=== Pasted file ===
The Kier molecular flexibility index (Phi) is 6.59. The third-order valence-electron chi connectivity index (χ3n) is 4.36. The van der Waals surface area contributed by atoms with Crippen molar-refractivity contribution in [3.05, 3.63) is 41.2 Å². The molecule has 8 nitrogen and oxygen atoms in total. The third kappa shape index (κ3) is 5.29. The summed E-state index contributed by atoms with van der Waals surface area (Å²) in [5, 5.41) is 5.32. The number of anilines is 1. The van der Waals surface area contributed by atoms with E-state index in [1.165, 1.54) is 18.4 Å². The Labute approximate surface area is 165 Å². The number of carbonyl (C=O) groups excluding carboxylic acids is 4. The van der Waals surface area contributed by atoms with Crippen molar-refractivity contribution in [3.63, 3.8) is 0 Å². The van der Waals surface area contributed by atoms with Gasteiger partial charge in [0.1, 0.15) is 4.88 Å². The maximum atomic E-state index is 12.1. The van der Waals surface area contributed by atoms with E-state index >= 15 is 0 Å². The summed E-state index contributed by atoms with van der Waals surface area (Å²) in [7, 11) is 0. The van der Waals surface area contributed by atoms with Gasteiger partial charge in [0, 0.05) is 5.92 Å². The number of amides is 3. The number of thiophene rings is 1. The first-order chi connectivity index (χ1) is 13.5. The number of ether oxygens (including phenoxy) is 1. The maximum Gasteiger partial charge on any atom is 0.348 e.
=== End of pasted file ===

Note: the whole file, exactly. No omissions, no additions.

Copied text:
The Kier molecular flexibility index (Phi) is 6.59. The third-order valence-electron chi connectivity index (χ3n) is 4.36. The van der Waals surface area contributed by atoms with Crippen molar-refractivity contribution in [3.05, 3.63) is 41.2 Å². The molecule has 8 nitrogen and oxygen atoms in total. The third kappa shape index (κ3) is 5.29. The summed E-state index contributed by atoms with van der Waals surface area (Å²) in [5, 5.41) is 5.32. The number of anilines is 1. The van der Waals surface area contributed by atoms with E-state index in [1.165, 1.54) is 18.4 Å². The Labute approximate surface area is 165 Å². The number of carbonyl (C=O) groups excluding carboxylic acids is 4. The van der Waals surface area contributed by atoms with Crippen molar-refractivity contribution in [3.63, 3.8) is 0 Å². The van der Waals surface area contributed by atoms with Gasteiger partial charge in [0.1, 0.15) is 4.88 Å². The maximum atomic E-state index is 12.1. The van der Waals surface area contributed by atoms with E-state index >= 15 is 0 Å². The summed E-state index contributed by atoms with van der Waals surface area (Å²) in [7, 11) is 0. The van der Waals surface area contributed by atoms with Gasteiger partial charge in [0, 0.05) is 5.92 Å². The number of amides is 3. The number of thiophene rings is 1. The first-order chi connectivity index (χ1) is 13.5. The number of ether oxygens (including phenoxy) is 1. The maximum Gasteiger partial charge on any atom is 0.348 e.